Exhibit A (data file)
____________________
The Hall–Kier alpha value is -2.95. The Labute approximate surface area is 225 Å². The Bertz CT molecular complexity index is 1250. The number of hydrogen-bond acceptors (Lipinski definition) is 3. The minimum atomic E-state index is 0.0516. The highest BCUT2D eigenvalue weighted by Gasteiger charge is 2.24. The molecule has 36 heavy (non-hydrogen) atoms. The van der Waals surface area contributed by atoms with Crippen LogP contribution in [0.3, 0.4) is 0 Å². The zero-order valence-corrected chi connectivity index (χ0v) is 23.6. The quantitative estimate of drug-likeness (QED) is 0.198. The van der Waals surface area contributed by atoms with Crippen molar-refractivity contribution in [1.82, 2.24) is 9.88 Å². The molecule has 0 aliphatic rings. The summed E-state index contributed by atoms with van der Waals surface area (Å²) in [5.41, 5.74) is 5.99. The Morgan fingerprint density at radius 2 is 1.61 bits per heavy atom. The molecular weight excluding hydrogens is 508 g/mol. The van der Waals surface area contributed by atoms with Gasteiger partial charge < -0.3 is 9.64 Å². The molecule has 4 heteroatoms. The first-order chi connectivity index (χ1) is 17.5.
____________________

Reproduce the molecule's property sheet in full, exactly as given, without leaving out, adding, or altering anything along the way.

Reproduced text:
The Hall–Kier alpha value is -2.95. The Labute approximate surface area is 225 Å². The Bertz CT molecular complexity index is 1250. The number of hydrogen-bond acceptors (Lipinski definition) is 3. The minimum atomic E-state index is 0.0516. The highest BCUT2D eigenvalue weighted by Gasteiger charge is 2.24. The molecule has 36 heavy (non-hydrogen) atoms. The van der Waals surface area contributed by atoms with Crippen LogP contribution in [0.3, 0.4) is 0 Å². The zero-order valence-corrected chi connectivity index (χ0v) is 23.6. The quantitative estimate of drug-likeness (QED) is 0.198. The van der Waals surface area contributed by atoms with Crippen molar-refractivity contribution in [1.82, 2.24) is 9.88 Å². The molecule has 0 aliphatic rings. The summed E-state index contributed by atoms with van der Waals surface area (Å²) in [5.41, 5.74) is 5.99. The Morgan fingerprint density at radius 2 is 1.61 bits per heavy atom. The molecular weight excluding hydrogens is 508 g/mol. The van der Waals surface area contributed by atoms with Gasteiger partial charge < -0.3 is 9.64 Å². The molecule has 4 heteroatoms. The first-order chi connectivity index (χ1) is 17.5.